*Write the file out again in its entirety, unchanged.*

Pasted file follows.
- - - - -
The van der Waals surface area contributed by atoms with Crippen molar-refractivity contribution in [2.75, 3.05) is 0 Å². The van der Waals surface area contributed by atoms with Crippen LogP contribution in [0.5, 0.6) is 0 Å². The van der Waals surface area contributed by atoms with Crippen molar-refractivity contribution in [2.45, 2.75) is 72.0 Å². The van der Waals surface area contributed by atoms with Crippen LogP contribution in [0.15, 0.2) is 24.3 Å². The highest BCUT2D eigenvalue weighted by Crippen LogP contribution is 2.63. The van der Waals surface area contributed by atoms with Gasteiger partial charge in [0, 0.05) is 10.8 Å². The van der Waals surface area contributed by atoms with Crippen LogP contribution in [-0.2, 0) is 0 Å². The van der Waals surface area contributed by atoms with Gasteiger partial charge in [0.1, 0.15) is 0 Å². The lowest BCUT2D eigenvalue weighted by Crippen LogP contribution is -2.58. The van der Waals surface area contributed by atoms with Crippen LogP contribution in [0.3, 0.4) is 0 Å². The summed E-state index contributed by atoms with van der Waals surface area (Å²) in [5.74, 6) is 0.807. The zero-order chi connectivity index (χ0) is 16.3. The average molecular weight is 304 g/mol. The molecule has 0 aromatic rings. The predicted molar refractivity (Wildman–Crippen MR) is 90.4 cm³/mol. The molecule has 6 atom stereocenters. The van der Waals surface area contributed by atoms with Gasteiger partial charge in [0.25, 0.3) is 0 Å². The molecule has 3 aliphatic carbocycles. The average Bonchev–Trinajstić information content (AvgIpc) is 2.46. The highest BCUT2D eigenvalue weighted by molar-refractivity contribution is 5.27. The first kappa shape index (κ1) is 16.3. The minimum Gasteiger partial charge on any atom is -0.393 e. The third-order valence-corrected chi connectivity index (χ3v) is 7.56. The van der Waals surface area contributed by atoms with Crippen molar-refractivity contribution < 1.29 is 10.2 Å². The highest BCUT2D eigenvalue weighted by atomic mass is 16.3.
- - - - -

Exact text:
The van der Waals surface area contributed by atoms with Crippen molar-refractivity contribution in [2.75, 3.05) is 0 Å². The van der Waals surface area contributed by atoms with Crippen LogP contribution in [0.5, 0.6) is 0 Å². The van der Waals surface area contributed by atoms with Crippen molar-refractivity contribution in [2.45, 2.75) is 72.0 Å². The van der Waals surface area contributed by atoms with Crippen LogP contribution in [0.15, 0.2) is 24.3 Å². The highest BCUT2D eigenvalue weighted by Crippen LogP contribution is 2.63. The van der Waals surface area contributed by atoms with Gasteiger partial charge in [0, 0.05) is 10.8 Å². The van der Waals surface area contributed by atoms with Crippen LogP contribution in [-0.2, 0) is 0 Å². The van der Waals surface area contributed by atoms with Gasteiger partial charge in [0.1, 0.15) is 0 Å². The lowest BCUT2D eigenvalue weighted by Crippen LogP contribution is -2.58. The van der Waals surface area contributed by atoms with Crippen LogP contribution in [0.3, 0.4) is 0 Å². The summed E-state index contributed by atoms with van der Waals surface area (Å²) in [5.74, 6) is 0.807. The zero-order chi connectivity index (χ0) is 16.3. The average molecular weight is 304 g/mol. The molecule has 0 aromatic rings. The predicted molar refractivity (Wildman–Crippen MR) is 90.4 cm³/mol. The molecule has 6 atom stereocenters. The van der Waals surface area contributed by atoms with Gasteiger partial charge in [0.25, 0.3) is 0 Å². The molecule has 3 aliphatic carbocycles. The average Bonchev–Trinajstić information content (AvgIpc) is 2.46. The highest BCUT2D eigenvalue weighted by molar-refractivity contribution is 5.27. The first kappa shape index (κ1) is 16.3. The minimum Gasteiger partial charge on any atom is -0.393 e. The third-order valence-corrected chi connectivity index (χ3v) is 7.56. The van der Waals surface area contributed by atoms with Crippen molar-refractivity contribution < 1.29 is 10.2 Å². The highest BCUT2D eigenvalue weighted by atomic mass is 16.3.